Enclosure system provides convenience, arc-flash safety
To jointly address National Fire Protection Agency (NFPA) compliance and protect workers against the dangers of arc flash explosions, Hoffman introduced the Arc Flash Safety System, with Intersafe Data Interface Ports, window kits, folding shelves, the Concept Keyboard Box, and external data pockets.
Hoffman Arc Flash Safety System isolates workers from energized equipment within the enclosure while meeting NFPA 70E standards for safety.
To jointly address National Fire Protection Agency (NFPA) compliance and protect workers against the dangers of arc flash explosions, Hoffman introduced the Arc Flash Safety System, with Intersafe Data Interface Ports, window kits, folding shelves, the Concept Keyboard Box, and external data pockets. The system provides safe, convenient, and affordable exterior access to controls.
Arc flash events may happen when an electrical fault occurs within the confined space of an enclosure. Often triggered by opening doors to access controls, the resulting explosion can cause devastating personal injury and extensive equipment damage. Conventional compliance with safety standards specifies that only highly trained personnel with fire-retardant, protective gear, and non-conductive wands may breach enclosures within a "flash protection boundary" established by NFPA 70E. Methods are potentially hazardous, entail considerable compliance costs, and may require a production shutdown to monitor controls or initiate a simple programming change, Hoffman says.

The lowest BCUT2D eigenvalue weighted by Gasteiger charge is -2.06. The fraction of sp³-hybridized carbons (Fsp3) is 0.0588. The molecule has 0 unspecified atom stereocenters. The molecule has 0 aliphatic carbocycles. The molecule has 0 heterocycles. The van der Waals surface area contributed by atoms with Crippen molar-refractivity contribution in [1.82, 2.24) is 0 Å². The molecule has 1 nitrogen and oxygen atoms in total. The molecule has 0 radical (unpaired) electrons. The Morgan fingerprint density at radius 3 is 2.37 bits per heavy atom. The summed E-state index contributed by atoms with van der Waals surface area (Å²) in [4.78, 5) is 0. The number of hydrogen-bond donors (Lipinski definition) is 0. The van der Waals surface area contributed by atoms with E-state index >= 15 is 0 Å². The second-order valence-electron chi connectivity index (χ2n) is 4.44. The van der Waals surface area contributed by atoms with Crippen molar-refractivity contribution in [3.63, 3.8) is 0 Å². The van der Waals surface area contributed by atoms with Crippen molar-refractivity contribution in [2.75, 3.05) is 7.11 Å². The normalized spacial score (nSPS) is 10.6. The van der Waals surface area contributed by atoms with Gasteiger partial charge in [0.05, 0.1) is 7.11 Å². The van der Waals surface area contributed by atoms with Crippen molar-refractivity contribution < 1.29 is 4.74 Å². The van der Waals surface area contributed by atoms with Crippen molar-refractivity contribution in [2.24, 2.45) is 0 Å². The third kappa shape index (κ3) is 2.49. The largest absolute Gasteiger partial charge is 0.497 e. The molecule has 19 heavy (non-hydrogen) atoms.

Intersafe Data Interface Ports, programming ports designed to provide data access without opening enclosure doors, are the focus of the Hoffman system; 21 NEMA Type 4/12 mild steel and 51 NEMA Type 4X stainless steel and polycarbonate standard models feature connectors that interface with all major data and industrial communication protocols, and either a breaker-protected GFCI or standard duplex outlet. Ports are available for new enclosures or retrofit applications. Modified and custom panels can meet specifications. Accessories include steel and stainless steel window kits for exterior visual monitoring of controls, folding shelves to hold laptops and test equipment, plus external keyboard and documentation storage. Hoffman, based in Anoka, MN, is a part of the Pentair Technical Products Group.
—Mark T. Hoske, editor-in-chief, Control Engineering,
Case Study Database
Get more exposure for your case study by uploading it to the Control Engineering case study database, where end-users can identify relevant solutions and explore what the experts are doing to effectively implement a variety of technology and productivity related projects.
These case studies provide examples of how knowledgeable solution providers have used technology, processes and people to create effective and successful implementations in real-world situations. Case studies can be completed by filling out a simple online form where you can outline the project title, abstract, and full story in 1500 words or less; upload photos, videos and a logo.
Click here to visit the Case Study Database and upload your case study.